In the 17 years since the start of the Afghan war, Taliban-occupied territory has remained a part of the world shrouded from public view and something of a no-go zone for Western reporters.
With peace talks between the US and the Taliban gaining momentum, Ward was invited by the Taliban to visit a region under their control and sit down for interview with them. It was also made possible with the guidance of award-winning Afghan journalist and filmmaker Najibullah Quraishi.
In a podcast with Journalism.co.uk, Ward explained that being a woman was key in making this story happen, as any male Western journalist attempting the same thing would have been met with suspicion and hostility.
"For a man who, like me, has very obviously Western physical appearance, I don't think it would have been possible to do that story, because Western males are viewed as spies. They're viewed as combatants, they're viewed as hostile and they attract an enormous amount of attention in these areas.
"Because we were women under Najibullah's jurisdiction, there is a level of 'those are your women, they are your problem and business' attitude. We were Taliban men's 'property' for the 36 hours we spent there, which meant we had a degree of protection, not just in terms of security but in terms of people asking us questions or interfering."
This is a context Ward anticipated and accepted coming in. It did mean she was able to land interviews that would never have been possible for a male counterpart.
"This is a culture, and this is not limited to the Taliban. In many parts of rural Afghanistan, a Western male will never see or speak to an Afghan woman. It just won't happen. She will be wearing a burka and she certainly will not answer your questions and it would be inappropriate, frankly, to even ask.
"We were very fortunate in that sense, as women, we were able to have those conversations and see how they interact and hear their concerns, their lives, their stories. That brought a level of depth to the reporting that I think would have been impossible to do as a man."
But it was an unscripted event that happened to reveal the best depiction of what life is like under Taliban control, when the crew accidentally filmed a young girl being struck by a motorcycle driven by a Taliban fighter.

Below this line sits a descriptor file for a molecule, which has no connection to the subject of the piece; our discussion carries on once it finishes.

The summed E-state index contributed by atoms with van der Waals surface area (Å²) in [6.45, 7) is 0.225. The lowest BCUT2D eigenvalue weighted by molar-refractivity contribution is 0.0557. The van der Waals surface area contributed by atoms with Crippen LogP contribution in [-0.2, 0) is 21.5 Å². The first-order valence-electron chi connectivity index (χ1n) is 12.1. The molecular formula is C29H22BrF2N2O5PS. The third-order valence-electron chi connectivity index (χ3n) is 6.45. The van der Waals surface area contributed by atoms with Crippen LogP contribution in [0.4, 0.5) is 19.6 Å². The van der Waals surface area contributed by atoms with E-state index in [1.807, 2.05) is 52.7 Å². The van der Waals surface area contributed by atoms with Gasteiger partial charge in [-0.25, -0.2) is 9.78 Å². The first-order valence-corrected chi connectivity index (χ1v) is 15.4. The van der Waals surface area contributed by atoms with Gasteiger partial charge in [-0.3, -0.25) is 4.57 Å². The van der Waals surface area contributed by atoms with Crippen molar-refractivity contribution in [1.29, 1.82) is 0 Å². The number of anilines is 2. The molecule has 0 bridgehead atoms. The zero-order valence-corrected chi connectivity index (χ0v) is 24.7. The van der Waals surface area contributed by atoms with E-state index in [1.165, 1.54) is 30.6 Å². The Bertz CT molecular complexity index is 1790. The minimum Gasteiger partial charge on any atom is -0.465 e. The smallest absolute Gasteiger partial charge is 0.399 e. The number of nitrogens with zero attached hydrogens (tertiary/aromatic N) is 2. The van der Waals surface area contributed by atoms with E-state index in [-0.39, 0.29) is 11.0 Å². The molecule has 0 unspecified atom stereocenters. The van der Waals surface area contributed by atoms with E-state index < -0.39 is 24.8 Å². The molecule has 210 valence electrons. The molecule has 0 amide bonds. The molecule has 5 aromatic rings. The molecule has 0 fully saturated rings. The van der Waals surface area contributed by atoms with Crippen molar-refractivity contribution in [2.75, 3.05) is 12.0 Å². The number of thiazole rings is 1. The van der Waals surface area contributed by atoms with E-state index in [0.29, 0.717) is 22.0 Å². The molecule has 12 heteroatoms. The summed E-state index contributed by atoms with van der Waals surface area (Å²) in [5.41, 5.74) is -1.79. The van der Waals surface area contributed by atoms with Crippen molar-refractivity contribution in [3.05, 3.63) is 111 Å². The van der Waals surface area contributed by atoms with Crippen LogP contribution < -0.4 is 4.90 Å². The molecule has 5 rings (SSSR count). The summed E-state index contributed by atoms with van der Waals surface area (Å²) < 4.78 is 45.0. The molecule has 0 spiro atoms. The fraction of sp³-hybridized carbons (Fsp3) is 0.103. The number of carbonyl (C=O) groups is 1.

"When it happens in the moment, you're not even really sure what to make of it because we were so shocked and horrified. It was only afterwards when we watched the footage that it became clear that in some ways this seemingly random incident that didn't directly relate to our story actually told a much deeper story," she explained.
"What struck me as well was, in another situation, would everyone in the village get together and run out and start shouting at the Taliban fighter and saying 'hold on, what did you do? You're not going anywhere until this girl is okay'.
Why did that not happen? Was it because they were worried for their security? They were afraid to challenge a Taliban fighter? Or were they also, when they saw that the girl was conscious and seemingly not seriously injured, thinking 'okay, this isn't a big deal. We see people getting blown up every other day, so this just doesn't hit that threshold for us'?"
Ward's time was, of course, not without its challenges, particularly when it came to security and the heightened risk of airstrikes.
"There was a scene towards the end of our report where the military commander for the district stages this show of force. Around 40 or 50 men gathered waving white Taliban flags, carrying large guns and rocket-propelled grenades. That was a very frightening moment for us because those types of gatherings are a no-brainer target for drones and US and Afghan airstrikes.
"We asked them after a few minutes to disperse because we did feel it was unsafe. They said that they were not afraid, that this is their jihad. We take our security really seriously and we actually left the area because we felt there had been significant exposure and we were not comfortable with that."
Even with this potential threat, Ward said that no tip-off was made to the United States military to tell them they would be in the area.
"When you're entering into a kind of covenant of security, it has to be a two-way street. From the Taliban's side, they were guaranteeing our protection from their own men on the ground, from other groups on the ground, and from my side, I'm guaranteeing that we're not going to be doing something like tipping off the US military about where we're going and therefore tipping off them about where senior commanders for that area might be.
"If our presence ends up getting one of them killed or droned, then ethically we have failed in our duty as journalists. You have to protect your sources and you have a duty to protect the people who are protecting you.
"The reality on the ground from what we saw is that after 17 years of US forces being there, after more than a trillion dollars spent, flooding in billions on roads and infrastructure, life has not changed for many people in these rural areas. Their priority is peace and they hope that, with peace, there will come an improvement to their daily lives," she concluded.
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